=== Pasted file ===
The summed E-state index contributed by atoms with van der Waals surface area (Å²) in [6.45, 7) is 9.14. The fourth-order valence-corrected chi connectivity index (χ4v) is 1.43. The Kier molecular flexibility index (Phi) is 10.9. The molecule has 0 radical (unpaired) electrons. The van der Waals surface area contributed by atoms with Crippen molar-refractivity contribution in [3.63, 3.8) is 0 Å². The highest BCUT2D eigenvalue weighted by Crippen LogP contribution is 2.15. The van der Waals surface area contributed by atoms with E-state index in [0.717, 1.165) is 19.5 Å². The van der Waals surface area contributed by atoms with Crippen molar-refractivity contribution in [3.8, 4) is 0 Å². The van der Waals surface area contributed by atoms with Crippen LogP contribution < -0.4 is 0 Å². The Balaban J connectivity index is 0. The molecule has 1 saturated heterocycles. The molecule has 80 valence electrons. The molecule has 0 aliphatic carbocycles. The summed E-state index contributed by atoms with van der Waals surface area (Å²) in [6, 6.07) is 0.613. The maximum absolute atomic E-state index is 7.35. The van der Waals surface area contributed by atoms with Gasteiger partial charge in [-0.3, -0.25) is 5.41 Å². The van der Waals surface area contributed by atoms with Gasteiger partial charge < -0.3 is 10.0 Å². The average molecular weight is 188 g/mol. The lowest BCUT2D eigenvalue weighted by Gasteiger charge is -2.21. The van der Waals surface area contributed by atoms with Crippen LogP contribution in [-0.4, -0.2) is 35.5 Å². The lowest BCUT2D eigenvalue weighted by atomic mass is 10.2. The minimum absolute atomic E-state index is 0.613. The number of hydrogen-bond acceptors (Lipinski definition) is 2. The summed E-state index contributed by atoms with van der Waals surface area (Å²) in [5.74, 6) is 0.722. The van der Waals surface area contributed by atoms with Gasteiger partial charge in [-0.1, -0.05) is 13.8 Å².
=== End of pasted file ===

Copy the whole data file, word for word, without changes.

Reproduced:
The summed E-state index contributed by atoms with van der Waals surface area (Å²) in [6.45, 7) is 9.14. The fourth-order valence-corrected chi connectivity index (χ4v) is 1.43. The Kier molecular flexibility index (Phi) is 10.9. The molecule has 0 radical (unpaired) electrons. The van der Waals surface area contributed by atoms with Crippen molar-refractivity contribution in [3.63, 3.8) is 0 Å². The highest BCUT2D eigenvalue weighted by Crippen LogP contribution is 2.15. The van der Waals surface area contributed by atoms with E-state index in [0.717, 1.165) is 19.5 Å². The van der Waals surface area contributed by atoms with Crippen molar-refractivity contribution in [3.8, 4) is 0 Å². The van der Waals surface area contributed by atoms with Crippen LogP contribution < -0.4 is 0 Å². The Balaban J connectivity index is 0. The molecule has 1 saturated heterocycles. The molecule has 80 valence electrons. The molecule has 0 aliphatic carbocycles. The summed E-state index contributed by atoms with van der Waals surface area (Å²) in [6, 6.07) is 0.613. The maximum absolute atomic E-state index is 7.35. The van der Waals surface area contributed by atoms with Gasteiger partial charge in [-0.3, -0.25) is 5.41 Å². The van der Waals surface area contributed by atoms with Gasteiger partial charge < -0.3 is 10.0 Å². The average molecular weight is 188 g/mol. The lowest BCUT2D eigenvalue weighted by Gasteiger charge is -2.21. The van der Waals surface area contributed by atoms with Crippen LogP contribution in [-0.4, -0.2) is 35.5 Å². The lowest BCUT2D eigenvalue weighted by atomic mass is 10.2. The minimum absolute atomic E-state index is 0.613. The number of hydrogen-bond acceptors (Lipinski definition) is 2. The summed E-state index contributed by atoms with van der Waals surface area (Å²) in [5.74, 6) is 0.722. The van der Waals surface area contributed by atoms with Gasteiger partial charge in [-0.1, -0.05) is 13.8 Å².